How Photocatalytic Concrete is Making Construction More Sustainable

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Sustainability was a focus of a four-year renovation and construction project in downtown Nashville, TN, that wrapped up in April 2022. As a result, the 339,000-square-foot Fred D. Thompson US Courthouse and Federal Building features a special concrete façade.

The concrete used for the building’s exterior walls was made using photocatalytic cement. As of 2022, the building is the largest project in the US that has used photocatalytic concrete elements.

Fred D. Thompson US Courthouse constructed with photocatalytic concrete; image: Lehigh Hanson

The photocatalytic cement in the concrete contains a catalyst that reacts with sunlight and humidity, a process that already occurs in nature. The photocatalytic reaction heightens and accelerates that natural process, taking advantage of the benefits of sunlight, in this case on the building’s exterior surfaces. The components work together to make the façade on the Thompson Courthouse self-cleaning. The concrete sheds soil from itself and consumes smog without affecting the amount of catalyst or eroding the concrete.

As explained by GATE Precast, the concrete contractor on the courthouse job, an additional sustainable benefit of the photocatalytic façade is that the building’s exterior needs little to no maintenance over its entire lifetime. Used in concrete on projects since 1996, photocatalysts utilize ultraviolet light energy from the sun plus atmospheric humidity to form strong oxidizing reagents. These substances cause the chemical reaction that decomposes organic and inorganic pollutants in the surrounding environment. Most pollutants are reduced to salts, which occur naturally.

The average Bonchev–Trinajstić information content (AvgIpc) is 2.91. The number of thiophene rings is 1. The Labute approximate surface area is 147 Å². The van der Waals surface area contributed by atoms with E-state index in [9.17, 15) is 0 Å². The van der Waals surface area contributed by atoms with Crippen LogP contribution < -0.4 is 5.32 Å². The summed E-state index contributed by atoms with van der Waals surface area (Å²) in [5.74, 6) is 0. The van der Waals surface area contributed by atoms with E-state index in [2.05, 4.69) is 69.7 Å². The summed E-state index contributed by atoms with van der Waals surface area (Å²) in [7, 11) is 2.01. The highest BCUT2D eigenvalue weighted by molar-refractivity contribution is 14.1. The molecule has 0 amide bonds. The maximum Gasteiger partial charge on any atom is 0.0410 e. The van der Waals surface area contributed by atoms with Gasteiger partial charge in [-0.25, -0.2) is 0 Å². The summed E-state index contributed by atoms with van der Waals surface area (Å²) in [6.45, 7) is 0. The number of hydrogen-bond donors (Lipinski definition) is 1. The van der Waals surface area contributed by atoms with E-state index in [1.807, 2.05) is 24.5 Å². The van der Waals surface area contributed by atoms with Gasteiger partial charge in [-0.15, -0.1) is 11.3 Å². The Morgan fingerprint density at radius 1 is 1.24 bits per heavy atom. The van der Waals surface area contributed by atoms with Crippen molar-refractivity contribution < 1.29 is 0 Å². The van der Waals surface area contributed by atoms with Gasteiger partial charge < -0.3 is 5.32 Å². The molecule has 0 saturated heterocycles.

Air pollution sources; image: National Park Service

OnGreening describes air pollution in urban areas as one of the key problems for protection of the environment and the well-being of the community. Common air pollutants include nitrogen dioxide, volatile organic compounds and fine airborne particles (combustion byproducts, nitrates, sulphates, heavy metals).  

Over decades, the photocatalysts have gradually been refined and enhanced so they can now also absorb organic and inorganic pollutants from the air and neutralize toxic and unpleasant odors.


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Photocatalytic ceramic tile; image: GreenBuildingFactory.com

The photocatalytic process has also been applied to materials like glass and ceramics for self-cleaning. One type of tile has a special glaze that reacts with sunlight to break down polluting nitrogen oxides into harmless nitrates and nitrites. According to SCI at soci.org, the built industry is making use of photocatalytic paving blocks and materials that can control mildew and bacteria levels.  

In addition, there is an environmental application for glass-ceramic combinations that contain photocatalysts. Because they have physical, chemical and thermal stability, they can be useful for hydrogen generation, bacterial disinfection and water purification, a challenge around the world, with an estimated 800 million people not having access to clean water.

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Being able to put solar light, humidity and rainwater to beneficial use with photocatalytic construction components is helping the industry make a positive contribution to a built environment that promotes sustainability. 


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